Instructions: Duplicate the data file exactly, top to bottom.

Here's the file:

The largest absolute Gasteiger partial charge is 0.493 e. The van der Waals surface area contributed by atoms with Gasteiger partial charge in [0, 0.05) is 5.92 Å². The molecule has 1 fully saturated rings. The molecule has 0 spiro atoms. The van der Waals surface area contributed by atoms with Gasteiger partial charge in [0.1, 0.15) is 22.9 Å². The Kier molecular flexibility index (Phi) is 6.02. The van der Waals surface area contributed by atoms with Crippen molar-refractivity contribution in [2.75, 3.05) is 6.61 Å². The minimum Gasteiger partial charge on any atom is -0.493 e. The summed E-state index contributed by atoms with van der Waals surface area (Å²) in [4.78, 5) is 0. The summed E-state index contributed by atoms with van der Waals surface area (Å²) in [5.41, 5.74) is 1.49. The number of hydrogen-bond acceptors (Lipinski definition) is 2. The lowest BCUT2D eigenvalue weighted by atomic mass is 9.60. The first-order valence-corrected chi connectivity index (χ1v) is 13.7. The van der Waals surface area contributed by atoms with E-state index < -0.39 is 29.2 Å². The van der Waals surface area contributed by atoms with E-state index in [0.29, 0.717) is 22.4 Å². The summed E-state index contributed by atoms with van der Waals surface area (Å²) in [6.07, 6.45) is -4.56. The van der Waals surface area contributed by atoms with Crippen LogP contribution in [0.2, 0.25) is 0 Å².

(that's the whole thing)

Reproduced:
The largest absolute Gasteiger partial charge is 0.493 e. The van der Waals surface area contributed by atoms with Gasteiger partial charge in [0, 0.05) is 5.92 Å². The molecule has 1 fully saturated rings. The molecule has 0 spiro atoms. The van der Waals surface area contributed by atoms with Gasteiger partial charge in [0.1, 0.15) is 22.9 Å². The Kier molecular flexibility index (Phi) is 6.02. The van der Waals surface area contributed by atoms with Crippen molar-refractivity contribution in [2.75, 3.05) is 6.61 Å². The minimum Gasteiger partial charge on any atom is -0.493 e. The summed E-state index contributed by atoms with van der Waals surface area (Å²) in [4.78, 5) is 0. The summed E-state index contributed by atoms with van der Waals surface area (Å²) in [5.41, 5.74) is 1.49. The number of hydrogen-bond acceptors (Lipinski definition) is 2. The lowest BCUT2D eigenvalue weighted by atomic mass is 9.60. The first-order valence-corrected chi connectivity index (χ1v) is 13.7. The van der Waals surface area contributed by atoms with E-state index < -0.39 is 29.2 Å². The van der Waals surface area contributed by atoms with E-state index in [0.29, 0.717) is 22.4 Å². The summed E-state index contributed by atoms with van der Waals surface area (Å²) in [6.07, 6.45) is -4.56. The van der Waals surface area contributed by atoms with Crippen LogP contribution in [0.2, 0.25) is 0 Å².